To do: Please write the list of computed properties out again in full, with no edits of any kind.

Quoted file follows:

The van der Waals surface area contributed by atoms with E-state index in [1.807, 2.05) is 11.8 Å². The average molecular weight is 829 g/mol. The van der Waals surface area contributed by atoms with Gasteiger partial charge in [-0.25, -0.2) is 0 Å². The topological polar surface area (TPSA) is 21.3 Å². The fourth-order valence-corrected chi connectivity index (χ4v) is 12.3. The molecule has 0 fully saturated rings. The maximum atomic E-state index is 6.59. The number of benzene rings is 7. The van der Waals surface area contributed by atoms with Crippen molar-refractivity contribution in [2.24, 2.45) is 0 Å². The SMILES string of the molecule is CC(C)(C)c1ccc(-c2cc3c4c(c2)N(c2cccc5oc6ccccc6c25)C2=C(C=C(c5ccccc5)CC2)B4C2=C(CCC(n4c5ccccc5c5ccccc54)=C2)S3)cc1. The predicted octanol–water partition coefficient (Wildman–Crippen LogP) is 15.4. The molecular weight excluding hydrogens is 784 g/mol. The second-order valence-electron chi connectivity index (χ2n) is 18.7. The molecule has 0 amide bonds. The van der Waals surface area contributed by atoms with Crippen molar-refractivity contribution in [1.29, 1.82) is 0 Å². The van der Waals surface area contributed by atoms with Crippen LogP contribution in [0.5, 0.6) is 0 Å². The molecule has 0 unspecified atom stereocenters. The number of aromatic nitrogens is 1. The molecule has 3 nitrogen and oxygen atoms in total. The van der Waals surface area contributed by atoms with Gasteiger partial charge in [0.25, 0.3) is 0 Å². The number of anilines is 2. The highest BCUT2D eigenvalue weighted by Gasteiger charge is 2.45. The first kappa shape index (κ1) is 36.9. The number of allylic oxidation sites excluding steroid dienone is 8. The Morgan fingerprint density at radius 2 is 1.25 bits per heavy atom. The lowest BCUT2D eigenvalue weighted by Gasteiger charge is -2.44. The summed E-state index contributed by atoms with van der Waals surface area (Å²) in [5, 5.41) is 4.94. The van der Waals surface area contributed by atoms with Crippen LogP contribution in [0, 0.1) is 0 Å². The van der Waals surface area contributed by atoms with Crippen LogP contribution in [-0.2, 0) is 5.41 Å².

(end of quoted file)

The van der Waals surface area contributed by atoms with E-state index in [1.807, 2.05) is 11.8 Å². The average molecular weight is 829 g/mol. The van der Waals surface area contributed by atoms with Gasteiger partial charge in [-0.25, -0.2) is 0 Å². The topological polar surface area (TPSA) is 21.3 Å². The fourth-order valence-corrected chi connectivity index (χ4v) is 12.3. The molecule has 0 fully saturated rings. The maximum atomic E-state index is 6.59. The number of benzene rings is 7. The van der Waals surface area contributed by atoms with Crippen molar-refractivity contribution in [2.24, 2.45) is 0 Å². The SMILES string of the molecule is CC(C)(C)c1ccc(-c2cc3c4c(c2)N(c2cccc5oc6ccccc6c25)C2=C(C=C(c5ccccc5)CC2)B4C2=C(CCC(n4c5ccccc5c5ccccc54)=C2)S3)cc1. The predicted octanol–water partition coefficient (Wildman–Crippen LogP) is 15.4. The molecular weight excluding hydrogens is 784 g/mol. The second-order valence-electron chi connectivity index (χ2n) is 18.7. The molecule has 0 amide bonds. The van der Waals surface area contributed by atoms with Crippen molar-refractivity contribution in [1.29, 1.82) is 0 Å². The van der Waals surface area contributed by atoms with Crippen LogP contribution in [0.5, 0.6) is 0 Å². The molecule has 0 unspecified atom stereocenters. The number of aromatic nitrogens is 1. The molecule has 3 nitrogen and oxygen atoms in total. The van der Waals surface area contributed by atoms with Gasteiger partial charge in [0.25, 0.3) is 0 Å². The number of anilines is 2. The highest BCUT2D eigenvalue weighted by Gasteiger charge is 2.45. The first kappa shape index (κ1) is 36.9. The number of allylic oxidation sites excluding steroid dienone is 8. The Morgan fingerprint density at radius 2 is 1.25 bits per heavy atom. The lowest BCUT2D eigenvalue weighted by Gasteiger charge is -2.44. The summed E-state index contributed by atoms with van der Waals surface area (Å²) in [5, 5.41) is 4.94. The van der Waals surface area contributed by atoms with Crippen LogP contribution in [0, 0.1) is 0 Å². The van der Waals surface area contributed by atoms with Crippen LogP contribution in [-0.2, 0) is 5.41 Å².